A couple of images of a second cycle Common Gull, now in it's third calender year. This was the only bird in this agegroup present at the site today...

Common Gulls; 2nd Calender Year; Stockholm; 20th January 2017
























A selection of images here of Common Gulls in their second calender year. These birds were all born in 2016 and are now going through their first winter. I was delighted to locate good numners of these birds yesterday and returned today in good light in order to look through these birds. The site was Norra Malarstrand, at the west end, were a few hundred gulls were gathered on the ice and regularily being fed at the park there by visiting people. Mutes Swans were keeping a small area clear of ice and this seems to have led to a build up in numbers. It was difficult to say how many Common Gulls were onsite, but there was a minimum of 25 birds present. Around 100 Herring Gull and 300 black headed Gull were also present at the site...

Tuesday, October 25, 2016

Utö; 24th October 2016

 Mealy Redpolls; Plenty of these small finches around the island today...



 Redwing; Small numbers of these cracking thrushes were feeding on the deck today, though many more went overhead calling during the day...



Common blackbird. Astonishing numbers present on the island today, the majority of them were 1st calender birds like this male...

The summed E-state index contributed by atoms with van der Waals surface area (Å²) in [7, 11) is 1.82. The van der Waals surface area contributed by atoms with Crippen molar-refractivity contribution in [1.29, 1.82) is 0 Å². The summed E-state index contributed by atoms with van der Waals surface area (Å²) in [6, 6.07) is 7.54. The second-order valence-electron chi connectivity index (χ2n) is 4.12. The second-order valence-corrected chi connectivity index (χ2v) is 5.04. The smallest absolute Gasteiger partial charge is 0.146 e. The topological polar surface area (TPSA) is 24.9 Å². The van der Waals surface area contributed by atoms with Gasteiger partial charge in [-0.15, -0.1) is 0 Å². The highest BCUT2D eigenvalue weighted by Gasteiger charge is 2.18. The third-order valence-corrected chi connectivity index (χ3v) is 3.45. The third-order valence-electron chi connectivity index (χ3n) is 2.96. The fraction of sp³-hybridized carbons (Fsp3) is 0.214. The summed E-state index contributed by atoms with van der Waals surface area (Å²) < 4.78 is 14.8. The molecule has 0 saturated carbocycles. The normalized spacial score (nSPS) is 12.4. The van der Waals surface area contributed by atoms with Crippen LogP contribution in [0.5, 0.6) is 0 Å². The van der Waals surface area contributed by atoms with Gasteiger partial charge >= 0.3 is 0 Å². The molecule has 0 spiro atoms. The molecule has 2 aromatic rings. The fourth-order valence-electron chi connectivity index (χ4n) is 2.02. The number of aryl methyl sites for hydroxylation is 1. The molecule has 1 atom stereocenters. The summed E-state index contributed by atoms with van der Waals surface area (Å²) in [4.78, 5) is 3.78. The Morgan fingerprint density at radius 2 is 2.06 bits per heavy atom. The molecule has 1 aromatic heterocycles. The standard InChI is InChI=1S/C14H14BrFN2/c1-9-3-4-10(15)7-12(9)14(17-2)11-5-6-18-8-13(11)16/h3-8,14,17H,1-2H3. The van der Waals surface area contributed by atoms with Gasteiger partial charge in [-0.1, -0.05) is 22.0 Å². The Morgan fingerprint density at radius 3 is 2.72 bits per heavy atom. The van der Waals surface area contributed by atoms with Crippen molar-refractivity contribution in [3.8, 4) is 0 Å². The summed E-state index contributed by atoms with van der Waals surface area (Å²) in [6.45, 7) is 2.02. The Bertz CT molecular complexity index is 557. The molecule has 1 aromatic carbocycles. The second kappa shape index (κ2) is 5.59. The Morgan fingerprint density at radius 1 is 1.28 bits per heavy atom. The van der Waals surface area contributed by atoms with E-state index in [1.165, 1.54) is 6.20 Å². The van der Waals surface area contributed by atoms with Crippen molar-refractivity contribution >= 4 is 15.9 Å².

There has been a quite amazing influx of Siberian Accentors happening these past few weeks, with now upwards of 140 of these eastern vagrants now recorded around Europe, with Sweden taking the lions share, with 54 records to date as I write. Until the past few days, many of these have been quite distant from Stockholm, or on far flung islands on the archipelago. This, however, changed on the 22nd October, when two individuals were found on the more accessible islands of Landsort and Utö respectively. The 23rd of October saw me arrive on the island of Landsort in the hope of connection with the bird seen there the previous day. The bird, however, was not seen on the day. Given the appalling weather, it seemed a little unlikely that the bird had moved on. It had very possibly succumbed overnight, as reports told of a very tired bird, feeding at observers feet up until dusk. In any case, I had to make do with a Ring Ouzel at the south end of the island and a nice flock of migrating Dark bellied Brent Geese in off the sea as highlights. There were masses of Robins on the island, a huge fall of birds, which were everywhere. I also logged many Wren, Chaffinch and Brambling there before the ferry departed, carrying around 30 deflated birder's back to the mainland.